A long-term plan for English education is the goal of a group of education, business and political leaders whose first meeting will be in Windsor today.
“Education policy over the past 50 years has had lots of change, mostly connected to the political cycle and often changes with a new Secretary of State for Education, who on average stays in post for two years”, says Carl Ward, chair of the newly formed Foundation for Education Development (FED) “We need the kind of long term thinking already highlighted by a number of people and recently noted by the Education Select Committee’s idea for a ten year funding plan. A long-term plan would allow us to adopt long-term policies that empower young people in the 21st century, and a post Brexit economy”.
Carl, a teacher of 26 years and leader of the City Learning Trust in Stoke-on-Trent, is bringing influencers and experts from education, business and politics together to contribute jointly to a debate about the way education planning currently happens and to suggest ways in which it can change in the future so that children and young people have the greatest education system possible within which to learn.
He said: “We are dedicated to promoting a long-term plan for education in England. We all agree that our children and young people deserve the greatest education system and we all have a vital part to play in bringing this to fruition. In doing so, we can empower future generations and unlock the country’s potential.”
“A unified approach is needed to connect education, business and politics together so that our education system meets the needs of a changing employment market and nurtures growth. The FED will discuss and debate the long-term challenges we face so that we can find a long-term strategy for solution.”
We have set up the FED as a neutral space, beyond party politics, to bring together all organisations to build ideas for a long-term strategy for English education. We invite everyone who is interested in helping shape this, to get in touch and join our conversations.
At its launch event today (DEC 2), more than thirty public figures, academics and professionals will consider a way forward with round table discussions held at St George’s House, Windsor Castle.
‘We believe this is a crucial time for education in England, says Carl Ward. We face local, national and global challenges. We believe that the only way to rise to these challenges and provide an education system that our children and young people deserve is to develop a long-term plan for education. A properly devised plan underpinned by a sensible and connected policy making mechanism can help everyone deliver better outcomes from our political leaders to our teachers in the classroom. We need a connected long-term plan, one that provides stability and yet enables us to grow so that we can respond to a fast-paced changing world.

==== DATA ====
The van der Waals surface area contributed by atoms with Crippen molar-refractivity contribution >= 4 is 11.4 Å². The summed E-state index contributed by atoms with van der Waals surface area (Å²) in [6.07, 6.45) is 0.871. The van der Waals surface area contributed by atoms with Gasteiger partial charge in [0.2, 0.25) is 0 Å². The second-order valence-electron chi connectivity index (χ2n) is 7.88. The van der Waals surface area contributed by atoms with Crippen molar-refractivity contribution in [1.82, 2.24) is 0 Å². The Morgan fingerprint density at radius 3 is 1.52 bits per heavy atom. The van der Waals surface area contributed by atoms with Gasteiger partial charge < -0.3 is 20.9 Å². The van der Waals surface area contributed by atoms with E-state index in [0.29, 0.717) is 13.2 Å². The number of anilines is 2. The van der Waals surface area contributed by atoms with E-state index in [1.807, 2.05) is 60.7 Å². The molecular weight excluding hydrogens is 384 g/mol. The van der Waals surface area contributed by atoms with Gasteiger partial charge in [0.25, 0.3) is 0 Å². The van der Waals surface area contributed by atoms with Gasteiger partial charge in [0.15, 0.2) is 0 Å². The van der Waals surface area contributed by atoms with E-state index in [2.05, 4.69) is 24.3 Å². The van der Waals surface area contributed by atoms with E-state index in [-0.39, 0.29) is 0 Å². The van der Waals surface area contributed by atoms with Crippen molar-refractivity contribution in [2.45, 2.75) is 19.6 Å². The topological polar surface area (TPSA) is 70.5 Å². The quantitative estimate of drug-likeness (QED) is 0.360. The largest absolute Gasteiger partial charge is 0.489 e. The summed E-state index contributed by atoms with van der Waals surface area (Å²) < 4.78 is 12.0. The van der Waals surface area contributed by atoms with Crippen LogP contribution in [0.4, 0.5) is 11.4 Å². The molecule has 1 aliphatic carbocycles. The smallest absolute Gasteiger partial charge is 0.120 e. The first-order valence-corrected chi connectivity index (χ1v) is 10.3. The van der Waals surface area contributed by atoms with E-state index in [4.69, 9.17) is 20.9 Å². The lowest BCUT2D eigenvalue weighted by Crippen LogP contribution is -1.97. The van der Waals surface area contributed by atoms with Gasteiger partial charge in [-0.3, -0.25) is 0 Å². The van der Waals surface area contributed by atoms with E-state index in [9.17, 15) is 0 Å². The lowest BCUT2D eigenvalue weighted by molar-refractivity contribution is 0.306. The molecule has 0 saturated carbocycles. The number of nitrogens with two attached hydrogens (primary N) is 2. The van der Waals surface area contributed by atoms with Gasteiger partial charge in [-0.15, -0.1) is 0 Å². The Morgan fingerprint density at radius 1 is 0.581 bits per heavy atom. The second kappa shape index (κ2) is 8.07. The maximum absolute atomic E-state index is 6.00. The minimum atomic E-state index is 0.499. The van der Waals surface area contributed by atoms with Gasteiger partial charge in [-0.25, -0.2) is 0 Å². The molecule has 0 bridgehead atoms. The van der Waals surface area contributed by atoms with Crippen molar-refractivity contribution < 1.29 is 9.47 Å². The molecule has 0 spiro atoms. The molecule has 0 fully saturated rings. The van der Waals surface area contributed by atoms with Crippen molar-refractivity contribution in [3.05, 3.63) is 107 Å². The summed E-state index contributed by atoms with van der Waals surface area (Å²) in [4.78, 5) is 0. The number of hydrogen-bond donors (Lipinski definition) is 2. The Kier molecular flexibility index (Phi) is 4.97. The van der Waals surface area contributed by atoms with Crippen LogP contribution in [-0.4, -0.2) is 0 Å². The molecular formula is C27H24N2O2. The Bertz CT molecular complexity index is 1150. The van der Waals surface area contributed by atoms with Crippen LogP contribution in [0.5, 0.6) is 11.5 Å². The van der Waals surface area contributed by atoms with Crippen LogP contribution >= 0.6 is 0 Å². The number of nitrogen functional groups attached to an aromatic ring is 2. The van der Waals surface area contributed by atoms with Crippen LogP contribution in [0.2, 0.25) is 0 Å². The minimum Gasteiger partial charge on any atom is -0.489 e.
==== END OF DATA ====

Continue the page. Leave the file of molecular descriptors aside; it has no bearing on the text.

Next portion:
St George’s House was founded to enable people of influence to discuss issues of national and international importance in depth over the course of 24 hours. Further FED debates, bringing together at least 30 key figures, will be held at the house on February 26 and 27 and May 21 and 22.
Mr Ward is joined at the FED by fellow directors Wendy Dean, owner of Staffordshire-based business services provider Strategi Solutions, education lawyer Nick Mackenzie partner at Browne Jacobson, Priya Lakhani OBE, founder of AI education technology company CENTURY, and Professor Fiona Forbes, director at the National Excellence in School Leadership Institute (NESLI) in Australia.
Ms Forbes said: “We now operate in the face of exponential rates of change globally – politically, socially, culturally and economically. A long-term strategic plan of education informed by what we know, what we anticipate, and what we aspire to can lead to real system transformation.
In addition to a formidable board of directors, FED is joined by nine Council Members, with more to be announced in due course, who will all play an instrumental role in supporting the need for a long-term plan for education. The Council Members are Dr Steve Munby, Mike Buchanan, Paul Drechsler CBE, Dame Julia Cleverdon DCVO, CBE, Lord David Young, Sir Mick Davis, Sam Freeman, Baroness Estelle Morris and Dr Karen Edge.
FED Council Member Dame Julia Cleverdon said “I think it is time to open the discussion about creating a long-term strategy for education which is not dependent on the swings of the political cycles and changes. My hope is that the FED will provide exactly that constructive opportunity to determine together how we can moveforward as a country with a co-constructed and agreed system to embrace the massive challenges of delivering the education, the skills and development of young people for the next thirty years.”
FED Council member, Paul Drechsler said “In many respects there have never been more and better job and career opportunities, each requiring new roles, knowledge and skills. The sixth largest economy in the world can offer a great education for all; access to opportunity irrespective of family wealth or postcode. The only way to do this is via education ensuring every child is prepared for the opportunities ahead and every adult can adapt and deal with change and challenges in a rapidly changing world. Success requires a long-term framework and strategy that is not constantly adjusted to the personal preferences of short-term custodians.”